8. Assessing Hurricane Katrina Vegetation Damage at Stennis Space Center using IKONOS Image Classification Techniques

    Science.gov (United States)

    Spruce, Joseph P.; Ross, Kenton W.; Graham, William D.

    2007-01-01

    Hurricane Katrina hit southwestern Mississippi on August 29, 2005, at 9:45 a.m. CDT as a category 3 storm with surges up to approx. 9 m and sustained winds of approx. 120 mph. The hurricane's wind, rain, and flooding devastated several coastal towns, from New Orleans through Mobile. The storm also caused significant damage to infrastructure and vegetation of NASA's SSC (Stennis Space Center). Storm recovery at SSC involved not only repairs of critical infrastructure but also forest damage mitigation (via timber harvests and control burns to reduce fire risk). This presentation discusses an effort to use commercially available high spatial resolution multispectral IKONOS data for vegetation damage assessment, based on data collected over SSC on September 2, 2005.

  9. New Orleans Levees and Floodwalls: Hurricane Damage Protection

    National Research Council Canada - National Science Library

    Carter, Nicole T

    2005-01-01

    .... The breaches occurred at the Lake Pontchartrain and Vicinity Project being constructed by the U.S. Army Corps of Engineers and maintained by local levee districts. Those observers questioning why infrastructure providing a greater level of hurricane protection was not available are countered by those arguing that structural protections carry their own risks. This report will be updated as needed to track significant developments.

  10. Hurricane risk management and climate information gatekeeping in southeast Florida

    Science.gov (United States)

    Treuer, G.; Bolson, J.

    2013-12-01

    Tropical storms provide fresh water necessary for healthy economies and health ecosystems. Hurricanes, massive tropical storms, threaten catastrophic flooding and wind damage. Sea level rise exacerbates flooding risks from rain and storm surge for coastal communities. Climate change adaptation measures to manage this risk must be implemented locally, but actions at other levels of government and by neighboring communities impact the options available to local municipalities. When working on adaptation local decision makers must balance multiple types of risk: physical or scientifically described risks, legal risks, and political risks. Generating usable or actionable climate science is a goal of the academic climate community. To do this we need to expand our analysis to include types of risk that constrain the use of objective science. Integrating physical, legal, and political risks is difficult. Each requires specific expertise and uses unique language. An opportunity exists to study how local decision makers manage all three on a daily basis and how their risk management impacts climate resilience for communities and ecosystems. South Florida's particular vulnerabilities make it an excellent case study. Besides physical vulnerabilities (low elevation, intense coastal development, frequent hurricanes, compromised ecosystems) it also has unique legal and political challenges. Federal and state property rights protections create legal risks for government action that restricts land use to promote climate adaptation. Also, a lack of cases that deal with climate change creates uncertainty about the nature of these legal risks. Politically Florida is divided ideologically and geographically. The regions in the southeast which are most vulnerable are predominantly Hispanic and under-represented at the state level, where leadership on climate change is functionally nonexistent. It is conventional wisdom amongst water managers in Florida that little climate adaptation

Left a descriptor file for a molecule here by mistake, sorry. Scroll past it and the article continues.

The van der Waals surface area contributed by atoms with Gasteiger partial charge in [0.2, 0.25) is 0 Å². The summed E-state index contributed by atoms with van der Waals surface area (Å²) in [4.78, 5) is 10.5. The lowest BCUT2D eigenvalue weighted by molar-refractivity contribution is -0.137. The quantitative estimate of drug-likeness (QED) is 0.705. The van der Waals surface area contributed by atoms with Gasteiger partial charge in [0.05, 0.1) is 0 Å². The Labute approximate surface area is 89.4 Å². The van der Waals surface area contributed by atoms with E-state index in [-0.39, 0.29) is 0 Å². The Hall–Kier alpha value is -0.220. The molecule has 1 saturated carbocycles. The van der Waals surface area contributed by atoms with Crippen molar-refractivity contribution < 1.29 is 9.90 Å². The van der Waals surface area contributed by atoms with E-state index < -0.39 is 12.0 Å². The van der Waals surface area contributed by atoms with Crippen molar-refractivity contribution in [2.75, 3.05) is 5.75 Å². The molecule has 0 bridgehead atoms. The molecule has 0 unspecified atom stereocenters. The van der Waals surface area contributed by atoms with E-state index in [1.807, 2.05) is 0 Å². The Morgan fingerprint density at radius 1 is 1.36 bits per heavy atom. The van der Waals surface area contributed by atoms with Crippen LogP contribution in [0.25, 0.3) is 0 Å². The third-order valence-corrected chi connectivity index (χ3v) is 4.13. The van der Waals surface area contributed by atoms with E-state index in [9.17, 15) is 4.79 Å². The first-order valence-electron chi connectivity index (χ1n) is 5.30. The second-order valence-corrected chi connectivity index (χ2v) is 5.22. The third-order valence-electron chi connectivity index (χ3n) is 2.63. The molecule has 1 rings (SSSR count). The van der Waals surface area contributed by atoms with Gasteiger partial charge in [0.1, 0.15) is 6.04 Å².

11. Water and erosion damage to coastal structures: South Carolina Coast, Hurricane Hugo, 1989

    OpenAIRE

    Wang, Hsiang

    1990-01-01

    Hurricane Hugo hit U.S. Mainland on September 21, 1989 just north of Charleston, South Carolina. It was billed as the most costly hurricane on record. The loss on the mainland alone exceeded 7 billion dollars, more than 15,000 homes were destroyed and the loss of lives exceeded forty. This article documents one aspect of the multi-destructions caused by the hurricane - the water and erosion damage on water front or near water front properties. A general damage surve...